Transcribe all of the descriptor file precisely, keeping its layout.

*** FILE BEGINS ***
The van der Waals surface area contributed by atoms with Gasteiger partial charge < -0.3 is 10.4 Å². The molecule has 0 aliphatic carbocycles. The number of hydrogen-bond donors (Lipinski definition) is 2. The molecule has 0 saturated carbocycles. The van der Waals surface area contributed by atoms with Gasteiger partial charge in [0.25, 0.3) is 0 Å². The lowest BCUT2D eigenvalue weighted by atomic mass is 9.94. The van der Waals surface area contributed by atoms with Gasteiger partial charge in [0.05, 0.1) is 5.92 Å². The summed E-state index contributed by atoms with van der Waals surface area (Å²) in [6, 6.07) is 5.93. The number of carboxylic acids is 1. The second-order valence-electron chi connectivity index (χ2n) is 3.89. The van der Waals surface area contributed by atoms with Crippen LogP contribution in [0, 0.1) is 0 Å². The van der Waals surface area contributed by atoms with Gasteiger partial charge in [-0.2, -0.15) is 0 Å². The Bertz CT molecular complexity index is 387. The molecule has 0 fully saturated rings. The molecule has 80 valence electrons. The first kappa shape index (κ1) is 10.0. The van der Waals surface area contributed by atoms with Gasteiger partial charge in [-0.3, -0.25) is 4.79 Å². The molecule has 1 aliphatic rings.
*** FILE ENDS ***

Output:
The van der Waals surface area contributed by atoms with Gasteiger partial charge < -0.3 is 10.4 Å². The molecule has 0 aliphatic carbocycles. The number of hydrogen-bond donors (Lipinski definition) is 2. The molecule has 0 saturated carbocycles. The van der Waals surface area contributed by atoms with Gasteiger partial charge in [0.25, 0.3) is 0 Å². The lowest BCUT2D eigenvalue weighted by atomic mass is 9.94. The van der Waals surface area contributed by atoms with Gasteiger partial charge in [0.05, 0.1) is 5.92 Å². The summed E-state index contributed by atoms with van der Waals surface area (Å²) in [6, 6.07) is 5.93. The number of carboxylic acids is 1. The second-order valence-electron chi connectivity index (χ2n) is 3.89. The van der Waals surface area contributed by atoms with Crippen LogP contribution in [0, 0.1) is 0 Å². The van der Waals surface area contributed by atoms with Gasteiger partial charge in [-0.2, -0.15) is 0 Å². The Bertz CT molecular complexity index is 387. The molecule has 0 fully saturated rings. The molecule has 80 valence electrons. The first kappa shape index (κ1) is 10.0. The van der Waals surface area contributed by atoms with Gasteiger partial charge in [-0.3, -0.25) is 4.79 Å². The molecule has 1 aliphatic rings.